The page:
I stop to take a photo of a bride and groom who are posing on the steps of the cathedral. The groom calls to me- "Where you from? Canada! Wonderful!" In the Piazza Duomo, we sip cappuccino and admire the beautiful baroque facades of the mansions and palazzos surrounding the square. An elegant young woman drives up in a sleek black car, ornate gates open and close, the car disappears into an interior courtyard. A lifestyle we cannot possibly imagine.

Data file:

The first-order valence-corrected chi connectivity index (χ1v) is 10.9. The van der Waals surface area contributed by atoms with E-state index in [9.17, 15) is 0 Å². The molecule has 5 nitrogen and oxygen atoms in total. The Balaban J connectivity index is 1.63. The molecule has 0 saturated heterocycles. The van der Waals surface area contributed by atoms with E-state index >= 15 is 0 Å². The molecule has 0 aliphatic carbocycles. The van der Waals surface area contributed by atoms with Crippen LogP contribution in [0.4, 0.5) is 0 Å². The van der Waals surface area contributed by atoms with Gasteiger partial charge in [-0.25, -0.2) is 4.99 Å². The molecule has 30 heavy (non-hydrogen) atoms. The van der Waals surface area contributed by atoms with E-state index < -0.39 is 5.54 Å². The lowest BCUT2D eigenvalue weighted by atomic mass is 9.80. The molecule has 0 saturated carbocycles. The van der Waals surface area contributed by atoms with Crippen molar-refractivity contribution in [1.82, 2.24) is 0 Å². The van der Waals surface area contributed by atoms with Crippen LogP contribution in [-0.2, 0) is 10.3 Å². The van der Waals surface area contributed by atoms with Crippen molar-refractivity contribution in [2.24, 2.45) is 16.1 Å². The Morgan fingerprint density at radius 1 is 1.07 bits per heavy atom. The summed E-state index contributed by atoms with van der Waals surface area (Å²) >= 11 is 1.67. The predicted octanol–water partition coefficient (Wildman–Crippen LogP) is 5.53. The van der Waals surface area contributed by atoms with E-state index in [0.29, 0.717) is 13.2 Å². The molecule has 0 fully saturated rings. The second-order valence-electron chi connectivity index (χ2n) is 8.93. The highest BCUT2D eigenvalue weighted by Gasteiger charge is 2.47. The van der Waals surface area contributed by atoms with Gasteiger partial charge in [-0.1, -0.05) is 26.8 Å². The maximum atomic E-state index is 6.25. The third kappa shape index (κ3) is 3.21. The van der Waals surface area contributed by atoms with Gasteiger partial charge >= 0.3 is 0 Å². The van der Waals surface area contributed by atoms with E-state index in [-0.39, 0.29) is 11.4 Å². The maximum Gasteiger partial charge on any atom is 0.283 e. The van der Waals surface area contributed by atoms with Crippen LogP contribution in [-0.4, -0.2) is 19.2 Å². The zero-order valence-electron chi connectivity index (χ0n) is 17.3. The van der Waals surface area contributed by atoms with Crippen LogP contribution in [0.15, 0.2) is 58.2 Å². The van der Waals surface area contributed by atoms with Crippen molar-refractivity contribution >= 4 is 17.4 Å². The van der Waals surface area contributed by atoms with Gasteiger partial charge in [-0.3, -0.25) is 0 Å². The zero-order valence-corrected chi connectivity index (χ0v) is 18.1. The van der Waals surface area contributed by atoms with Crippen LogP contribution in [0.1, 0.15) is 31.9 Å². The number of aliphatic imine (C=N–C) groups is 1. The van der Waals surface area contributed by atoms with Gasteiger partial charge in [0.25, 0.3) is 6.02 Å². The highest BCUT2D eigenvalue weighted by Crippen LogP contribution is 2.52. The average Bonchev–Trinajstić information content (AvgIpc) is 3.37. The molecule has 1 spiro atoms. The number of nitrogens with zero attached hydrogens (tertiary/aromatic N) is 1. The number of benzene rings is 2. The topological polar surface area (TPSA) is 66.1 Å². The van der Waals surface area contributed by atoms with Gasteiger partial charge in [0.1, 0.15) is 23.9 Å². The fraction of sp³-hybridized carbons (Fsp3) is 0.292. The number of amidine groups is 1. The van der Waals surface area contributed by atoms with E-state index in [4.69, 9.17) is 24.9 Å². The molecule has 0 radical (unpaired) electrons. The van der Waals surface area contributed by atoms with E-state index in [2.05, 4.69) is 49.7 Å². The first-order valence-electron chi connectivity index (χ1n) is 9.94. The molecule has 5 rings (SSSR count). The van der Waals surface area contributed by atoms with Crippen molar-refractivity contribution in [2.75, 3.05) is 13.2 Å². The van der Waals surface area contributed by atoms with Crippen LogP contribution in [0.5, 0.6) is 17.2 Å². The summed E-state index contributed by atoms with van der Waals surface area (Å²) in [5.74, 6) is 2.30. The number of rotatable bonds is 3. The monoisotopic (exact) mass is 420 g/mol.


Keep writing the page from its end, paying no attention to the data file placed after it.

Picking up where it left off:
All the souvenir shops in Syracuse have postcards showing the stunning Greek theatre overlooking the sea. This theatre, the Roman amphitheatre and the ancient quarry are located in the Neapolis Parco Archeologico on a hill overlooking the harbour on the mainland side of the city. Our decision to walk there in the hot midday sun is perhaps not the wisest, so one of us is a bit out of sorts by the time we arrive at the gate of the site. We trudge down the hill to the theatre entrance, where we are told that we should have bought tickets at the top of the hill. "It's about 200 meters" says the girl at the entrance. By the time we find the ticket booth (actually close to half a kilometer away, tucked behind a cluster of souvenir stands across the street) the one of us who was already a bit out of sorts is now completely out of sorts, as are the French couple behind us who have made the same mistake. Rick (seething, but very polite) suggests to the agent that there should be a sign at the gate to advise visitors of the location of the ticket booth. "It's a very big problem" he says, slowly and carefully. "Yes", she agrees, "It's a very big problem for me too, you are about the hundredth one today". Armed with large bottles of water, we return to the theatre site, where we discover that the seats have been covered with bleachers for a Greek drama festival that is happening in May and June. The French couple say that it is "une grand deception" and although this actually translates to "a big disappointment," deception seems like exactly the right word. The Roman amphitheatre, described as being "only a little inferior to the one in Verona" could with equal accuracy be described as "significantly inferior to the one at El Jem" but the quarry makes the trip worthwhile. Once the grim workplace of 7,000 Athenians who were incarcerated here, it is now a serene garden with lemon trees and oleanders. A central attraction is the "Ear of Dionysius", a huge excavated cavern entered through a gothic arch. Inside, the acoustics are eerie, especially when a group of about thirty German tourists burst into song, complete with yodeling.